Talking About Care
Imagine as an adult child you are starting to notice signs that your aging parents are having difficulty performing daily tasks like driving, cleaning, bathing, managing medications, and finances. More and more you notice signs of diminished health, mental or emotional acuity, limited resources, and signs that they may be vulnerable in their own home. You want to sit down and speak with them about your concerns and potential care solutions, but you find it too difficult…Why?
One reason is that we understand change is difficult. Even when that change is for the better. Adult children often fear that while they have the best of intentions for their loved ones, parents may view these discussions as the first step in a series of difficult life-impacting changes that ultimately include the loss of self-autonomy, a potential move from a cherished family home full of memories, change in financial expenditures, and a fear of spending the remainder of their life isolated in a senior facility. Other times the aging parents may want to start the conversation but find that the adult child struggles with impending changes and becomes intent on maintaining the parent’s perceived former lifestyle—even when that may not be a viable or appropriate option for either the adult child or the aging parent.
So, the question remains, how do you begin these difficult conversations? Whether the conversations are initiated by the adult child or the aging parent, there are steps that make these conversations less stressful, more constructive, and lead to a practical solution for all involved.
Understand the Purpose of This Initial Conversation
• This initial conversation is to be a starting point—a time to share concerns and to open the door to more in-depth conversations. Do not expect to end this conversation with all the answers and solutions in hand. This is the first step of a life-impacting process that requires much time and consideration.
Prepare yourself prior to starting the conversation
• Take time to write a list of concerning behaviors or actions that you have witnessed. Be specific about how these behaviors or actions are different than before and why these changes concern you.
• Do a little bit of research to determine what potential solutions and options may be appropriate and available to your loved one. If you feel overwhelmed or confused by all the options you find, seek out a professional referral service that can help you navigate through the process.
• Consider your audience, be it parents or adult children, and determine who needs to be part of the initial conversation. You may feel more comfortable having an additional person join you to support your concerns, but some people respond better to an initial one-on-one conversation between one child and one parent that is then followed up with multiple participants. Others may only respond to a full group intervention approach made up of concerned family and friends.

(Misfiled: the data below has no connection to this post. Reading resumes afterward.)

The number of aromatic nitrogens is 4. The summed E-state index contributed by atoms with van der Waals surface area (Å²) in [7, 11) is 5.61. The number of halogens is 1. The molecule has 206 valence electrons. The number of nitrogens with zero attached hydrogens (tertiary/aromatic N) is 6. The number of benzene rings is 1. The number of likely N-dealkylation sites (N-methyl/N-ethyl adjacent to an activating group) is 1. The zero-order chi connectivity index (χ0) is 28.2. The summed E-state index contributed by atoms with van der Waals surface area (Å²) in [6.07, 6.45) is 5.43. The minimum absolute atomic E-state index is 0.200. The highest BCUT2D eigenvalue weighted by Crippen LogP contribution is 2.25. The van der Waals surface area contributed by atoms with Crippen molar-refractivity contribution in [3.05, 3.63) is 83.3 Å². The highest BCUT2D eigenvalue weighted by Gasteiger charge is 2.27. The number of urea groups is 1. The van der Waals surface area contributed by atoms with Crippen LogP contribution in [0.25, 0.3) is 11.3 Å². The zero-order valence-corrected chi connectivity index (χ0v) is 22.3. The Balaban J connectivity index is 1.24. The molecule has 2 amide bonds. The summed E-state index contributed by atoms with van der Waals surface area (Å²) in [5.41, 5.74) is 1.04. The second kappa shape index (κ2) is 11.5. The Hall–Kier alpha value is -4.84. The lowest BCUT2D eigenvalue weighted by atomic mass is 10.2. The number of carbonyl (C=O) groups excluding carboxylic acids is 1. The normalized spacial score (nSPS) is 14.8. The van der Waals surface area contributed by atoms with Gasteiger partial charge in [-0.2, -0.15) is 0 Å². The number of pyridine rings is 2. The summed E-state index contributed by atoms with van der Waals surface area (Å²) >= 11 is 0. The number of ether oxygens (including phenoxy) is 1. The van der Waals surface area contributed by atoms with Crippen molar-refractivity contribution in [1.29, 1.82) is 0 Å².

• If you are meeting as a group, either designate a primary spokesperson with others to offer support as needed or plan a strategy that allows all to participate in the conversation at appropriate times or to specific issues. You want to come across as a united front but do not want to be speaking over one another.
• If there is a difference of opinion regarding concerns or solutions, be sure to discuss those as a group prior to speaking with the parent. Then, when the group does come together to speak, be sure to share all opinions in a respectful manner. Most importantly, you don’t want to add stress to an already stressful situation.
• Set a time and place that is comfortable and conducive to conversation. Pick a time when you and your loved one will be mentally and physically well-rested. Select a meeting place where you both feel comfortable, are free of distractions, and are able to speak for an extended period if necessary. Set your phone aside to assure your loved one that this conversation is important enough for your undivided attention.
Having the Conversation
• Start your discussion with a general overview of what you have witnessed or experienced and why you are concerned. Avoid spending too much time discussing any one behavior or action. Instead, focus on your concern for their general well-being and not a few isolated issues. You can come back to discuss multiple details of specific concerns in future conversations.
• As you start to share your concerns, remember aging adults may be very much aware of their diminished abilities and feel a sense of anger, fear, and even embarrassment. Be respectful of their situation and speak to them in a way that shows genuine empathy and concern.
• Remind your loved one that this conversation is simply intended to share concerns and discuss potential options. Assure them that no decisions have been made and that they will be part of the process.
• As you share your concerns, you do not want them to feel they are being lectured to. Periodically ask them how they feel about what you are sharing. Doing so will ensure they have an opportunity for equal participation and will validate their feelings.
• Be prepared for conversational roadblocks. No matter how well prepared there is a good chance that your loved one will be reluctant to speak in-depth on the topic. In fact, they may not want to speak at all. Don’t take it personally—remember, this is a difficult conversation for all parties. Do not force them to engage in the conversation. Like many things, the hardest part is taking the first step. If they are initially reluctant to speak, respectfully share a brief overview of your concerns and then ask them a few open-ended questions about how they feel regarding what you have shared. Remember, this is an initial conversation. You may have knocked on the door but will have to come back a few times before that door is finally opened.